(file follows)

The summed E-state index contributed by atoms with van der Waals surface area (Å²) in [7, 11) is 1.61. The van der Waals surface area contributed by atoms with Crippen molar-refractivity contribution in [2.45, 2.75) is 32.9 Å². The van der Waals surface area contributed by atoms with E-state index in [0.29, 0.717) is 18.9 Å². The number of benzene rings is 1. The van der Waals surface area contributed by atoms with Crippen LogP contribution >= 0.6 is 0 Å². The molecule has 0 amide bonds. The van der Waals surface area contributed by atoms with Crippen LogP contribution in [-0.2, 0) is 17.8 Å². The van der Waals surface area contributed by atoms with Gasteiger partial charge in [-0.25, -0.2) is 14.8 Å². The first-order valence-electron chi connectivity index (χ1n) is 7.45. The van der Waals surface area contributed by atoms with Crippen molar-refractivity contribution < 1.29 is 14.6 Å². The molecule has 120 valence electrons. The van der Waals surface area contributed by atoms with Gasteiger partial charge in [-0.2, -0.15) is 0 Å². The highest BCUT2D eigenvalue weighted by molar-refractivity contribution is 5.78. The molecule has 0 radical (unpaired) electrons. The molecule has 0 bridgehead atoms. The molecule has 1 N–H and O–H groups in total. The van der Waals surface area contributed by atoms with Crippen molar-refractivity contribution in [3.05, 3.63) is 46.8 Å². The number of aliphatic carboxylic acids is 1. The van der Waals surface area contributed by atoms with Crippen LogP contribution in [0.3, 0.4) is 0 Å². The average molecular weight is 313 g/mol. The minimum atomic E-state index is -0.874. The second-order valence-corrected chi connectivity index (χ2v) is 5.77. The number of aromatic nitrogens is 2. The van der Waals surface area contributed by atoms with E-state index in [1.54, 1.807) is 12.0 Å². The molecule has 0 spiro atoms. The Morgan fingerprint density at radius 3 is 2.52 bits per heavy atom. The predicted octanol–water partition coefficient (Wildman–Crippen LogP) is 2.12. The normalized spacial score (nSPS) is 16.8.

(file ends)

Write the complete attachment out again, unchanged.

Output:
The summed E-state index contributed by atoms with van der Waals surface area (Å²) in [7, 11) is 1.61. The van der Waals surface area contributed by atoms with Crippen molar-refractivity contribution in [2.45, 2.75) is 32.9 Å². The van der Waals surface area contributed by atoms with E-state index in [0.29, 0.717) is 18.9 Å². The number of benzene rings is 1. The van der Waals surface area contributed by atoms with Crippen LogP contribution >= 0.6 is 0 Å². The molecule has 0 amide bonds. The van der Waals surface area contributed by atoms with Crippen LogP contribution in [-0.2, 0) is 17.8 Å². The van der Waals surface area contributed by atoms with Gasteiger partial charge in [-0.25, -0.2) is 14.8 Å². The first-order valence-electron chi connectivity index (χ1n) is 7.45. The van der Waals surface area contributed by atoms with Crippen molar-refractivity contribution < 1.29 is 14.6 Å². The molecule has 120 valence electrons. The van der Waals surface area contributed by atoms with Gasteiger partial charge in [-0.2, -0.15) is 0 Å². The highest BCUT2D eigenvalue weighted by molar-refractivity contribution is 5.78. The molecule has 0 radical (unpaired) electrons. The molecule has 0 bridgehead atoms. The molecule has 1 N–H and O–H groups in total. The van der Waals surface area contributed by atoms with Crippen molar-refractivity contribution in [3.05, 3.63) is 46.8 Å². The number of aliphatic carboxylic acids is 1. The van der Waals surface area contributed by atoms with Crippen LogP contribution in [0.3, 0.4) is 0 Å². The average molecular weight is 313 g/mol. The minimum atomic E-state index is -0.874. The second-order valence-corrected chi connectivity index (χ2v) is 5.77. The number of aromatic nitrogens is 2. The van der Waals surface area contributed by atoms with E-state index in [1.54, 1.807) is 12.0 Å². The molecule has 0 spiro atoms. The Morgan fingerprint density at radius 3 is 2.52 bits per heavy atom. The predicted octanol–water partition coefficient (Wildman–Crippen LogP) is 2.12. The normalized spacial score (nSPS) is 16.8.